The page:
© Kirk Albrecht

Tim Sparks' Website Buy it at Truefire
Listen to "Mississippi Blues"

Martin Sexton, "Fall Like Rain," 2012

Martin Sexton takes on some big issues with his tenth release, "Fall Like Rain." You know, songs with themes like world peace, everlasting love, societal unrest, and the pure joy of life. That’s a lot of ground to cover, and this is only an EP – and a five-song EP at that! Fortunately, Sexton dives right in, erstwhile and undeniably sincere. With Sexton, it’s largely all about the voice, his being a twisting, swirling ribbon of near-liquid metal buffeted by the wind. He slides into and out of a satiny falsetto with little apparent effort. The guy is smooth, and his approach works best with the disc's two love songs, both very small and very personal, and very nice: Burlington and Happy Anniversary (Six Years). With Burlington, Sexton displays his accomplished lower register, which suits this track perfectly. He’s a sweetheart and a happy fellow, infectiously so. Similarly with Sexton’s ode to life, "Fall Like Rain," his lyrics point to a person who suddenly, it seems, is awakened to the wonderment and mystery and joy of life. Even the most cynical will be moved. In a different vein, Sexton multi-tracks his voice into an angelic choir with the call-for-harmony anthem "One Voice Together," which unfolds agreeably to a soulful ‘70s groove. An able guitarist who honed his vocal chops early on as a street singer, Sexton lets his fretwork shine on the only cover track, Stephen Stills’ "For What It’s Worth." Everyone who had a foot in the ‘60s remembers those haunting, and slightly menacing, opening words: "There’s something happening here, what it is ain’t exactly clear…" Obviously, it’s dicey taking on a classic with cultural icon status. Some might dispute Sexton’s transforming Stills’ cautionary tale into a jazzy little ditty – even if it the reconstituted product transmits a surprisingly pleasant vibe. Sexton’s musical production is sweet and clear throughout, organic and pure.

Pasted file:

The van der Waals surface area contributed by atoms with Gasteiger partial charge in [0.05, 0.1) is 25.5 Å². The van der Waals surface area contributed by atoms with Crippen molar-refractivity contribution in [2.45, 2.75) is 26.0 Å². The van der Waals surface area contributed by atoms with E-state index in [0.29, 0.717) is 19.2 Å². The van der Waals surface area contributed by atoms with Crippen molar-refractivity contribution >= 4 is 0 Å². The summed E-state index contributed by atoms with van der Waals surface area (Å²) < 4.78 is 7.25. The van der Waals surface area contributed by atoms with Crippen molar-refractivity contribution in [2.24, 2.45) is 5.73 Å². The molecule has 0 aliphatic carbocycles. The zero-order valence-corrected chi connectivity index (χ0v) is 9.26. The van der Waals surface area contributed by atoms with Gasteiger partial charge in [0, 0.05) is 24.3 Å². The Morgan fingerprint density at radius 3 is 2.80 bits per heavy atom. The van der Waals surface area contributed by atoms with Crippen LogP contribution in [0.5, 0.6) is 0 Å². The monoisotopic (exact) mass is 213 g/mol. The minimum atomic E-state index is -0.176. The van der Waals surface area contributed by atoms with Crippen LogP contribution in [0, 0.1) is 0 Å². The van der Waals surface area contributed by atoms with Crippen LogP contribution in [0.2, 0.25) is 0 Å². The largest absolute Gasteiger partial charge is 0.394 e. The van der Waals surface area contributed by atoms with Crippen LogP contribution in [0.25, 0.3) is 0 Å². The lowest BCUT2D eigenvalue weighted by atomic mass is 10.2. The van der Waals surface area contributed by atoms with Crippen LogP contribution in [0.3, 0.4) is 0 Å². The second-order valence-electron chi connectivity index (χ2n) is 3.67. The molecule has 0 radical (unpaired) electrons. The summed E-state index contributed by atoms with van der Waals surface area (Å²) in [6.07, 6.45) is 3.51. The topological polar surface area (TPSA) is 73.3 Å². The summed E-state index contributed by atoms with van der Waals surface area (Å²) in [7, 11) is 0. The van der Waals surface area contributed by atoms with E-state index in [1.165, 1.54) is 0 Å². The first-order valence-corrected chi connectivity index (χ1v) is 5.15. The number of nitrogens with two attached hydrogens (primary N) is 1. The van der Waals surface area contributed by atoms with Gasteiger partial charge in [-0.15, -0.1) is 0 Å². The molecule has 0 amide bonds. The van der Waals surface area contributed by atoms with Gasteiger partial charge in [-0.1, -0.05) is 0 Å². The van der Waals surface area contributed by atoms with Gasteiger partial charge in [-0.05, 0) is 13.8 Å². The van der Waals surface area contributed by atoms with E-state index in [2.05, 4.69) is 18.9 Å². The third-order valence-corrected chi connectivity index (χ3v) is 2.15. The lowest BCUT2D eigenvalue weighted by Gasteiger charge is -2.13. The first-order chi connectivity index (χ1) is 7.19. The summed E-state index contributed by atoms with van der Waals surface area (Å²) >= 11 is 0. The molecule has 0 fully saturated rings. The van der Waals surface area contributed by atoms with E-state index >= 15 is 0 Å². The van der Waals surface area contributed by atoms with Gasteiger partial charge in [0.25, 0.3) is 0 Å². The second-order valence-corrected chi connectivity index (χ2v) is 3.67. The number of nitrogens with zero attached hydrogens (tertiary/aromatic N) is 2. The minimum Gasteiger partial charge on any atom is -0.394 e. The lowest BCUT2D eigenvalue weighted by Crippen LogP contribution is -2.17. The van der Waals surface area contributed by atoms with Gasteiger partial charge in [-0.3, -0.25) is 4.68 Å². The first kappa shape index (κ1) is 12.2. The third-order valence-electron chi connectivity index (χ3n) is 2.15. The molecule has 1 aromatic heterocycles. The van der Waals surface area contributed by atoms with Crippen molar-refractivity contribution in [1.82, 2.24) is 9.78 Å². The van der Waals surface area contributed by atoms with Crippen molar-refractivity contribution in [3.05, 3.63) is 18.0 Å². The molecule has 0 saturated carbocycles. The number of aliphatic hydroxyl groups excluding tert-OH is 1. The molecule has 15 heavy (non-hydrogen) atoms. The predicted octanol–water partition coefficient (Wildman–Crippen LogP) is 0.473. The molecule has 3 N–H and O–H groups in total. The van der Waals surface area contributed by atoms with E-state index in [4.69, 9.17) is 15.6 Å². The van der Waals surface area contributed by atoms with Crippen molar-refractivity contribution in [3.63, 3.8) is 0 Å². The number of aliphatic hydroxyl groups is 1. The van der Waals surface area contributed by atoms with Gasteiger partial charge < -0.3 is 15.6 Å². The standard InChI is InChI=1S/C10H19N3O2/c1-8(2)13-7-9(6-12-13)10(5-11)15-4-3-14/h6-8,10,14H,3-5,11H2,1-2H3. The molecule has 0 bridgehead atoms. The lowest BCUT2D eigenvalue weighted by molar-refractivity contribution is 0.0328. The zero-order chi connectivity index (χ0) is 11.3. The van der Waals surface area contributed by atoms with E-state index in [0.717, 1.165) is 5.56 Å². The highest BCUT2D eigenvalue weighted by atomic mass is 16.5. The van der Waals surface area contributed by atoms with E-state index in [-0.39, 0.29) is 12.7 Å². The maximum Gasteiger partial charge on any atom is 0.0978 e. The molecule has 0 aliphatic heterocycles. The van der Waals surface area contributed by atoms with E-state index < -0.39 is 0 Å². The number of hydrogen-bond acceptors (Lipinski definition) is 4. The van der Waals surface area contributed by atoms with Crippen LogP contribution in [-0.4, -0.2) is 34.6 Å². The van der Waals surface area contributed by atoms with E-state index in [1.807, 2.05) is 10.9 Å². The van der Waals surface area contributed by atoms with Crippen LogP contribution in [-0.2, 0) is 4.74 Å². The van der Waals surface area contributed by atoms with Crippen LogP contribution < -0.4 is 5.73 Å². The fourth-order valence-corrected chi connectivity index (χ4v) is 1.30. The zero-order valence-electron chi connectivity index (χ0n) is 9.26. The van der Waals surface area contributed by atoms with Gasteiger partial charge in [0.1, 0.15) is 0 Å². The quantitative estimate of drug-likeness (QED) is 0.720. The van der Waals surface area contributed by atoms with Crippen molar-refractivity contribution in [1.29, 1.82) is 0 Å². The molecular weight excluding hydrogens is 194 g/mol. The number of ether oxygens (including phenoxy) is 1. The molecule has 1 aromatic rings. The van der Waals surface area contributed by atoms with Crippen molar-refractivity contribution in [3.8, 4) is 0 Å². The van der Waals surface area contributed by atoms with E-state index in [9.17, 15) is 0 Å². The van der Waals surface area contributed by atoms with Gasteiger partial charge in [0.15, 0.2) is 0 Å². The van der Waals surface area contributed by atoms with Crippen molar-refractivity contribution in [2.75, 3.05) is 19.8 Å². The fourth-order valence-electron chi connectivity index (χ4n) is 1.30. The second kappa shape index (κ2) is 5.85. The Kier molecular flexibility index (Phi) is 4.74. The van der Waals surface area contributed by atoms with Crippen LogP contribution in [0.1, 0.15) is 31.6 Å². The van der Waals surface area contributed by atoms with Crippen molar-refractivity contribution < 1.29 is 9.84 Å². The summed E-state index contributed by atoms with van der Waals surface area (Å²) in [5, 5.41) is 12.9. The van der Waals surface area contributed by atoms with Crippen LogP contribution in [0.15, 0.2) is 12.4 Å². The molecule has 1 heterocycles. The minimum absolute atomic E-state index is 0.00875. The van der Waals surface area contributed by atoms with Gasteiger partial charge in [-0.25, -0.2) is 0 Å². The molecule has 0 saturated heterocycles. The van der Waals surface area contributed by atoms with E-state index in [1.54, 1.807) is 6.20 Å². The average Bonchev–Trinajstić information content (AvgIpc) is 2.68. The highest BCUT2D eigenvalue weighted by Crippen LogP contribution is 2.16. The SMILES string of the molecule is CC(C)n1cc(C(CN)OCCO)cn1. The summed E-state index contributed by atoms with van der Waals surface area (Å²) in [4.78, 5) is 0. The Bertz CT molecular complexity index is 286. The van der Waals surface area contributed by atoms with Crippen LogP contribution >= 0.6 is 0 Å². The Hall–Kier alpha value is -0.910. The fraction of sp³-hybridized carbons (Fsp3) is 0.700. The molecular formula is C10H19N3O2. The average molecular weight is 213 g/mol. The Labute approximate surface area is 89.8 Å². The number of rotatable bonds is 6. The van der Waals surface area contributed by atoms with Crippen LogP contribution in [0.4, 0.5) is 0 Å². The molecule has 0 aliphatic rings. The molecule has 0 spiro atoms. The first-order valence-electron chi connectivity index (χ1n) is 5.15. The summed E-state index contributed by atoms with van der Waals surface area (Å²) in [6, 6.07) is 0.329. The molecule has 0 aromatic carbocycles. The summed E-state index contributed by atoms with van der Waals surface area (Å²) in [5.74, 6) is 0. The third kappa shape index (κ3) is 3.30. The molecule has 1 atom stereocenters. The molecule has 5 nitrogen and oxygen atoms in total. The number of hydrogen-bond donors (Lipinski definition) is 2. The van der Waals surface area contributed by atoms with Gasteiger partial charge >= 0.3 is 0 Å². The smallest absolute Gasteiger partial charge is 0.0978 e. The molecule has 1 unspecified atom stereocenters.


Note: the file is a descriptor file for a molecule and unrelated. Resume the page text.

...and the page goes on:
© Fred Kraus

Marin Sexton's Website Buy it at Amazon.com
Listen to "Fall Like Rain"

Ewan Dobson, "III," CandyRat Records 2012

From the first propulsive notes of Ewan Dobson III, Dobson's third release, your spine will straighten and jaw drop. But Wow! doesn't quite cut it. It's hard to find adequate superlatives to describe Ewan Dobson's playing and compositions. Maybe brilliant, thrilling, astonishing? The 16 songs ” all but a few not written or co-written by Dobson ” show him to be an inventive and ferocious experimenter and virtuoso who makes heavy metal and classical not only compatible but inevitable. Dobson, a Canadian, has won many of his country's competitions – both as a classical guitarist and as a fingerstylist – and his third release includes everything from the traditional "Blackberry Blossom" to classical "Caprice No. 10" by Paganini (played not with fingers, classical style, but with a flat pick), to a feverish Georgian folk tune, to a lovely version of "Hallelujah" by Leonard Cohen that showcases Dobson's command of tone and dynamics. "My Nightmare" features percussive tapping effects and chiming harmonics, while a videogame-tech influence is apparent on "Level 40" and "Legend of the Brown Goat." Dobson cracks open "Ice Winter Rock," one of the most beautiful offerings, with a startling and gorgeous flamenco-inspired passage. But the centerpiece of the album is the breathtaking "Acoustimetallus Plectrus." This sensational composition incorporates high-octane arpeggios and scales, an exotic Mid-Eastern-sounding diversion, and a percussive effect of a repeated bass rather than an alternating bass that has to be viewed on Youtube to be believed. Dobson's virtuosity is such that it threatens to overshadow other compelling aspects of his music – mastery of tone, color, dynamics, and compositional intelligence - that can be appreciated best with repeated listening. Without question, Dobson is one of the most compelling guitarists on the scene today.
© Céline Keating

Ewan Dobson's Website Buy it at Amazon.com
Listen to "Blackberry Blossom"

New West Guitar Trio, "Round-Trip Ticket," 2011